Terry McGinnis isn’t rich, but he is a middle-class Gothamite, closer in background to Wayne than farm-boy Kent. He’s not dumb by any means, but he’s not the academic or athletic star we’re given to believe Clark was. He is friendly and reasonably popular, but also driven and serious, traits we know Wayne possesses as well.

His similarity to a younger Wayne, diegetically speaking, is why he is chosen as Batman’s successor; the direction of causation is the other way around extradiegetically, but the two facts are still connected. The old Batman needs to be distinguished from the new, not just in experience and appearance, both of which go almost without saying, but in personality. And, too, “crotchety old man whose secret heart of gold is slowly revealed by his relationship with a caring younger person” is a common story arc for a reason: it works, it’s emotionally affecting, and it’s based on a different kind of relationship than media usually depict.

Meanwhile, it’s the 90s. The comics industry is imploding, and one of its desperate attempts to retain relevance is to cater to the angry white boy market by “darkening” characters and lines, which is to say by focusing on characters who are at best assholes, and often nigh-indistinguishable from the villains they fight in terms of destructive impact on the people around them. Batman is relatively tame by comparison, but nonetheless comics of the time played up his “outsider” status and angst.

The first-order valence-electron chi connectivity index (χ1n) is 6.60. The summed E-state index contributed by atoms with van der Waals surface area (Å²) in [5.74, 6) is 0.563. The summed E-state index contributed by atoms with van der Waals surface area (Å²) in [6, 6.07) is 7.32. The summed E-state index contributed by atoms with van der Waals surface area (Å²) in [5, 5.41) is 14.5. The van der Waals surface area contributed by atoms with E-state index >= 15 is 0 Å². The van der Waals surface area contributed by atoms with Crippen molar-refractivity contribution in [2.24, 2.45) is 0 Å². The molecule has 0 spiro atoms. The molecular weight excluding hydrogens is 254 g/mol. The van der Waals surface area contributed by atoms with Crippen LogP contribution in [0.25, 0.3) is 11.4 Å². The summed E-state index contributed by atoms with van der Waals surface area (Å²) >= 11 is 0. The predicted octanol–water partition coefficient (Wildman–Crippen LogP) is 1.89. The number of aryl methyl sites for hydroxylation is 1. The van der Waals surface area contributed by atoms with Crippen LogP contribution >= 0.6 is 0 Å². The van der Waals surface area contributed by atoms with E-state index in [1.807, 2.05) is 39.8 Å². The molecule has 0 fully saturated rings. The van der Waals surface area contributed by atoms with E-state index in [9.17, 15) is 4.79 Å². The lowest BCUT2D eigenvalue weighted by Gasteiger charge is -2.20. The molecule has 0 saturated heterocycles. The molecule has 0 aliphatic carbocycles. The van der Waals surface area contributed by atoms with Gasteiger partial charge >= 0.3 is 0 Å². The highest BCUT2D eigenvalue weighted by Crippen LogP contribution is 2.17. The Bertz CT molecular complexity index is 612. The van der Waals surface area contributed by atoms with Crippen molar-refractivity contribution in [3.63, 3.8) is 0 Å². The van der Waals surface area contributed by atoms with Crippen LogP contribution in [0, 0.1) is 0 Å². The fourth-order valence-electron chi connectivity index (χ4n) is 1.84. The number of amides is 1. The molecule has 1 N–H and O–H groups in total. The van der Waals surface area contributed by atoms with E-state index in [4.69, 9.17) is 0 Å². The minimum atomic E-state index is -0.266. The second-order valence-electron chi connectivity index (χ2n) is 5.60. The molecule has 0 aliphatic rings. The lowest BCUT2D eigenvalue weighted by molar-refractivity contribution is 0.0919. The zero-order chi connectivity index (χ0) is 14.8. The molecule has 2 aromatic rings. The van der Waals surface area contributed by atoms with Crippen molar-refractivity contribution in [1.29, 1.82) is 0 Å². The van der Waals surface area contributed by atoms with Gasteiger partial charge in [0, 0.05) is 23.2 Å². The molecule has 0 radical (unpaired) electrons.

For Wayne’s arc in Batman Beyond to work, he must become a bitter, lonely old man by its dark future. How better to get him there than by having him transform into the then-current comic book version of the character, and thereby drive away everyone he cares about one by one? The path will be complicated by the interpolation of Justice League, but nonetheless, we are on the road to his status at the beginning of Beyond: an isolated recluse in a city evolved from anachronistic noir pastiche to cyberpunk–if those can even be said to be different things.


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Retroactive Continuity: She-ra and the Princesses of Power S1E7-8

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In past entries on She-Ra and the Princesses of Power, I’ve largely focused on the other princesses, in large part because that’s what the episodes focused on. In “In the Shadows of Mystacor” and “Princess Prom,” however, the focus of the show returns to its main character, Adora. Specifically, these two episodes address the fact that she and Catra grew up being abused by their adoptive mother Shadow Weaver, and examine the impact that abuse has had on them.